NEW DELHI — In August 2013, as Narendra Modi and the Bharatiya Janata Party (BJP) laid the groundwork for his wildly successful run for Prime Minister in the 2014 Indian election, his campaign research advisor Prashant Kishor suggested they start a women’s empowerment NGO as part of a discreet voter outreach programme.
The NGO would have no visible connection to Modi, Kishor or the BJP, according to two people with firsthand knowledge of the matter, and would work with acid-attack survivors as a precursor to building a network of influential supporters who could be translated into votes as the Lok Sabha elections drew close.
On 10 August 2013, the Sarvani Foundation — another name for the Hindu goddess Durga, venerated by Modi — was registered in Ahmedabad with a former Jet airways flight attendant and former sales support specialist for Adobe listed as its owners. One owner was the wife, and the other was the sister of a graphic designer in Kishor’s employ.
The foundation never got going; Modi won the summer of 2014 elections, Amit Shah was named party president soon after, and Kishor and the BJP parted ways soon. The Sarvani Foundation went dormant for three years, company records show, only to be revived soon after the BJP suffered a shock defeat in the Bihar state elections.
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The Sarvani Foundation — now renamed the Association of Billion Minds — tasked Dipak Patel, a discreet Gujarati businessman, and Himanshu Singh, a 31-year-old former McKinsey consultant, with assembling a cohort of IIT engineers, consultants, lawyers and young professionals, to become BJP party president Shah’s personal election consulting unit.
Since then, the Association of Billion Minds or ABM, is a big reason why most of Modi’s tenure has felt like one eternal election campaign. India’s ruling party has tasked this secretive quorum of nerds with running sophisticated misinformation campaigns to spread fake news and false claims on social media and WhatsApp and in staged conversations in public gatherings.
ABM’s campaigns — which are often communal and divisive — are ramped up on the eve of critical elections and throttled down in the interludes between polls, even as the BJP has maintained a public distance from the firm. In March 2018, Amit Malviya, the head of BJP IT Cell, was asked if the BJP worked with ABM, at an India Today event.
“I don’t know who ABM is,” Malviya said at the time.
Meanwhile, ABM’s team of at least 161 full-time employees in 12 regional offices across India provides the BJP with feedback on its key political moves, helps shortlist candidates for vital elections, and manages a phalanx of paid field workers who introduce themselves to party cadre as “Amit Shah’s team”.
The group conceives, designs, executes and memeifies many of the party’s campaigns — including “Main bhi Chowkidar”, “Nation with NaMo”, and “Bharat Ke Mann Ki Baat” — and makes them viral across a network of Facebook pages with millions of followers. Nation with NaMo and Bharat Ke Mann Ki Baat are co-ordinated online and offline campaigns in which speeches, rallies and public events in the physical world are quickly turned into digital content for online platforms. The pages are designed to look like Modi fan pages, rather than the work of ABM or the BJP.
This isn’t unique to the BJP, but the ruling party is simply better funded and better organised than the opposition.
Two ABM-managed pages are the top two biggest spenders on Facebook, a fact disclosed once the social network rolled out its advertiser transparency campaign in February 2019. Yet, ABM’s covert online presence shows how Facebook’s transparency campaign is easily subverted.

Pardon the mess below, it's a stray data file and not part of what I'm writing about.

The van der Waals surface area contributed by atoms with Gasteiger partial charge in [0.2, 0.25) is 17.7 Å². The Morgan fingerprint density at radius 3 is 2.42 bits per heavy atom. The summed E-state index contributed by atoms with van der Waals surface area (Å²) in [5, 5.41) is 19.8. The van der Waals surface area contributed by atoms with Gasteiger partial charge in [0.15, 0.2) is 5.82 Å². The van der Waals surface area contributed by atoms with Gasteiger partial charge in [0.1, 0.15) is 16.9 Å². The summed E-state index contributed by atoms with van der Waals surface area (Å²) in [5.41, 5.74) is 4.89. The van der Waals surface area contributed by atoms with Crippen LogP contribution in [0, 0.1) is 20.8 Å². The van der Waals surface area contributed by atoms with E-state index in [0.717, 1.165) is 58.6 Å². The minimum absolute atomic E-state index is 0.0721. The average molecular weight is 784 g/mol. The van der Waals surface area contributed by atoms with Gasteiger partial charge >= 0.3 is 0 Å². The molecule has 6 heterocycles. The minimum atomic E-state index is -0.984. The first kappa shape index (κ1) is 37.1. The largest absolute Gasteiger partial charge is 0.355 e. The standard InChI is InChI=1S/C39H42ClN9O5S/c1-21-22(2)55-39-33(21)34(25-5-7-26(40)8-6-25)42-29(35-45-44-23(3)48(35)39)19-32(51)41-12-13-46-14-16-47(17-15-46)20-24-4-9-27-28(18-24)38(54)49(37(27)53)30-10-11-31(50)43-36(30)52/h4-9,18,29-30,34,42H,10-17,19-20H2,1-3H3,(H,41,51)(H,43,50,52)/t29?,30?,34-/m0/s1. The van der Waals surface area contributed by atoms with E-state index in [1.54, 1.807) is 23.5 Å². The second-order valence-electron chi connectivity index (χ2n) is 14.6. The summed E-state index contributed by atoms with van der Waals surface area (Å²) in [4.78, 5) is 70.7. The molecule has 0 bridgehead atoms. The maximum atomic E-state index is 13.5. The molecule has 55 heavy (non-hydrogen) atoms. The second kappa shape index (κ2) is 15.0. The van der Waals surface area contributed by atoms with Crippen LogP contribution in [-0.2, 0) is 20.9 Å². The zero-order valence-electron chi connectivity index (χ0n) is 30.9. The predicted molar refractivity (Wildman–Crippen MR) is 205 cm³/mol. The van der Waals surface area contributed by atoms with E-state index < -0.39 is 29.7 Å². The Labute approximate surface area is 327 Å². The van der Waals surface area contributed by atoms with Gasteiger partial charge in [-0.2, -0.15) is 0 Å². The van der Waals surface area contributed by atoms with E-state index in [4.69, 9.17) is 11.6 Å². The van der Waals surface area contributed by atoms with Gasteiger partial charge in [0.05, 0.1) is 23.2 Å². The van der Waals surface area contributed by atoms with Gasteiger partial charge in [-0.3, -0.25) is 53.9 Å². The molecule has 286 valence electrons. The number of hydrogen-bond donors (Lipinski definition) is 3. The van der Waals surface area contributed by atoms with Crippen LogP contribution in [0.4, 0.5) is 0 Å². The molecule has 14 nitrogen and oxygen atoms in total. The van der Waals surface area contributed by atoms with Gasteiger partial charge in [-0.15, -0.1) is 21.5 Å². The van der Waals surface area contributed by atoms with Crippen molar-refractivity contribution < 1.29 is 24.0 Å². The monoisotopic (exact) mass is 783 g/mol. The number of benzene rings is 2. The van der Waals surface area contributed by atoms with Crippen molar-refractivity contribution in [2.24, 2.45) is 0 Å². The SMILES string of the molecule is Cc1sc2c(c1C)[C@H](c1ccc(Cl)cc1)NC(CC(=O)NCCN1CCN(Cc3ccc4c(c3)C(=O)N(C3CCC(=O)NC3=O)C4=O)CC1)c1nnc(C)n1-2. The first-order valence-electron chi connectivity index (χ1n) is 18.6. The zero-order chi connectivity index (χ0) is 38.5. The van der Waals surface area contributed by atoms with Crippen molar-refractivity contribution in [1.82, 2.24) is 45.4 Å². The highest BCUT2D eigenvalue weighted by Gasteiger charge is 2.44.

HuffPost India analysed hundreds of pages of company records, election expenditure statements and website registries, and interviewed 20 people, including former and serving ABM employees, former associates of the company’s founders, and on-ground staff, to illustrate how India’s cash-rich ruling party has married Silicon Valley tech platforms with a deep pool of paid workers and unpaid party cadres to assemble a formidable election machine. The machine has many moving parts but a single purpose: to bombard India’s 900 million voters with a relentless stream of real and fake information to ensure all attention is always focused on one man—Narendra Modi.
To this end, ABM plays a role in every aspect of the BJP’s election planning. The firm compiles detailed dossiers on potential candidates from each constituency, prepares poll booth-level political intelligence reports, plots out routes for teams canvassing for votes, runs polling day war-rooms, and designs and manages online propaganda campaigns.
ABM isn’t even the only such firm employed by the BJP, but it is the most secretive and has the deepest relationship with Shah, the party president.
Yet, India’s toothless election funding laws have allowed parties like the BJP to keep their financial relationship to entities that are canvassing on their behalf, like ABM, under wraps. Under current laws, the BJP does not have to disclose how much money it pays ABM.
“I would characterise the use of consultancies by any political party as an act of subterfuge, but it cannot be termed illegal,” said Jagdeep Chhokar of the Association of Democratic Reforms, an election watchdog group. “It is immoral but not illegal.”
Sahana Udupa, who teaches digital politics at the University of Munich, said using data analytics companies for political campaigning “has caused devastating effects across the world.”
“The collusion between data surveillance capital and political power is deeply damaging for democracy, since voters’ behavioral patterns are traced, plotted, predicted and played upon in surreptitious and covert ways,” Udupa said.
“A voter can recognize a roadside billboard coming from a political party, and trace an advertisement in newspapers and television to their sponsors,” she said. “But the silent work of algorithms and analytics is hard to recognize without sustained investigative exposés. They largely go unaccounted.”